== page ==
The sector is now “supercharged” with loan volumes to borrowers increasing at very rapid rates. The US and the UK (and arguably China) are the world’s largest P2P lending markets. Lending Club and Prosper, the two biggest P2P lenders in the US, are growing at close to 200% a year! It is estimated that they will collectively originate US$6.25 billion in 2014, with Europe to contribute another $4 billion to that number3. At this rate, the sector is predicted to become a US$1 trillion industry globally by 2025(4).
Lending Club has filed its IPO in the US and will list with an expected market capitalisation of circa $5 billion. Early shareholders of the company include Google, Blackstone and other notables. Its board is a veritable who’s who of industry personalities like Larry Summers (former US Secretary of the Treasury), John Mack (former CEO Morgan Stanley) and Mary Meeker (respected technology venture capitalist). The loan origination growth for Lending Club has been exponential and now exceeds $1 billion per quarter.
Understanding the risks
With a proven track record overseas, the P2P lending model for personal loans is poised to get traction here in Australia as well. In a continued low interest-rate environment, investors continue their search for yield. While RBA rates have fallen over the last few years, personal loan rates have remained stubbornly high at circa 14-14.7% with margins for the banks in this product quite impressive, while defaults have been well contained around 2-3%.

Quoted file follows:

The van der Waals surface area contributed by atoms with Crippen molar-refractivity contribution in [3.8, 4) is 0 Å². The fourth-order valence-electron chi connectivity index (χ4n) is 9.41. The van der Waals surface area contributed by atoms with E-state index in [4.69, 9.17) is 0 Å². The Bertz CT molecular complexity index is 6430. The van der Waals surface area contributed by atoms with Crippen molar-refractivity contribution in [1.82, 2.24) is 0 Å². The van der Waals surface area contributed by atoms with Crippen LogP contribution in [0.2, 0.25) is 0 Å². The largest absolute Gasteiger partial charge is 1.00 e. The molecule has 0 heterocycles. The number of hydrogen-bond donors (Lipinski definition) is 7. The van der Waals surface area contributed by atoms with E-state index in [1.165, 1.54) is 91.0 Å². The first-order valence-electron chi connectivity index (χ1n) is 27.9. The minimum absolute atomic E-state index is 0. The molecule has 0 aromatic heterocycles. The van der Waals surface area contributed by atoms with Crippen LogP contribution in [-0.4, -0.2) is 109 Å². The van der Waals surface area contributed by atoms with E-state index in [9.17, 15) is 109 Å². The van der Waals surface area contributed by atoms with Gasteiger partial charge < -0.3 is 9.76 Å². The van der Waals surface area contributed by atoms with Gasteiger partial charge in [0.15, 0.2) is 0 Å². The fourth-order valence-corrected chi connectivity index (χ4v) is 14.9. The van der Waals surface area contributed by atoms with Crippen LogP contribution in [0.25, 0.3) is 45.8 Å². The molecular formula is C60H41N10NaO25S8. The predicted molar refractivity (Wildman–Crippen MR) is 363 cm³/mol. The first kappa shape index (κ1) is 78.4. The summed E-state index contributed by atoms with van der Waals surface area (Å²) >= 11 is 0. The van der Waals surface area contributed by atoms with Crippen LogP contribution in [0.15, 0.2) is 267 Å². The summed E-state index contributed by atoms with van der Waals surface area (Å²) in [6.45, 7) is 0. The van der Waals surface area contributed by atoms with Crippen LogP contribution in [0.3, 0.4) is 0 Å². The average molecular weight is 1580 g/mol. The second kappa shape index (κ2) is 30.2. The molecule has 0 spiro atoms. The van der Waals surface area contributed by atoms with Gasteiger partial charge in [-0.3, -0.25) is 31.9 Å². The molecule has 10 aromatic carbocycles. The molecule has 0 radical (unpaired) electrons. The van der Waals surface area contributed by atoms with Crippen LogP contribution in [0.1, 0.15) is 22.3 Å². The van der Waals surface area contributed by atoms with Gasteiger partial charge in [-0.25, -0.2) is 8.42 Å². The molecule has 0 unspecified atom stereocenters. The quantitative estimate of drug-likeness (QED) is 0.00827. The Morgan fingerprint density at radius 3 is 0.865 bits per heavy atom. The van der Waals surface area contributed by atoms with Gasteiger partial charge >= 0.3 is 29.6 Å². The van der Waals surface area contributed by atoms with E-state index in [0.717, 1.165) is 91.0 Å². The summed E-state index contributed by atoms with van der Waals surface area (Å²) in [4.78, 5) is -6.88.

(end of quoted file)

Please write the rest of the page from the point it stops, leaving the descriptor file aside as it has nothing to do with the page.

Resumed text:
P2P lenders collect a platform fee in the same vein as eBay, Uber and other platforms, enabling investors and borrowers to share the margin that banks would otherwise keep as profit for themselves. The investor takes the credit risk and hence takes the majority of the margin.
But as with any investment, interested investors should first understand the risks involved in P2P lending. The key risk to investors is the exposure to loan defaults that diminish the returns and potentially the capital if they are not well diversified. Typical gross returns on unsecured personal loans are 11-12% before defaults, with the overall default rates across the platforms typically 2-4%. It is important to diversify across as many loans as possible to approximate the platform default rate.
It is also important to note that although the investment takes on many characteristics of traditional fixed income products with consistent, predictable and regular cash flows (probably daily if there are hundreds of loans in a portfolio), investors are locked in for the term of each loan, which are generally 36 months. It took 5 years in the US for a secondary market in loans to emerge and one does not exist yet in Australia. Many investors treat P2P loans as an annuity type product giving them similar regular cash flows at attractive rates.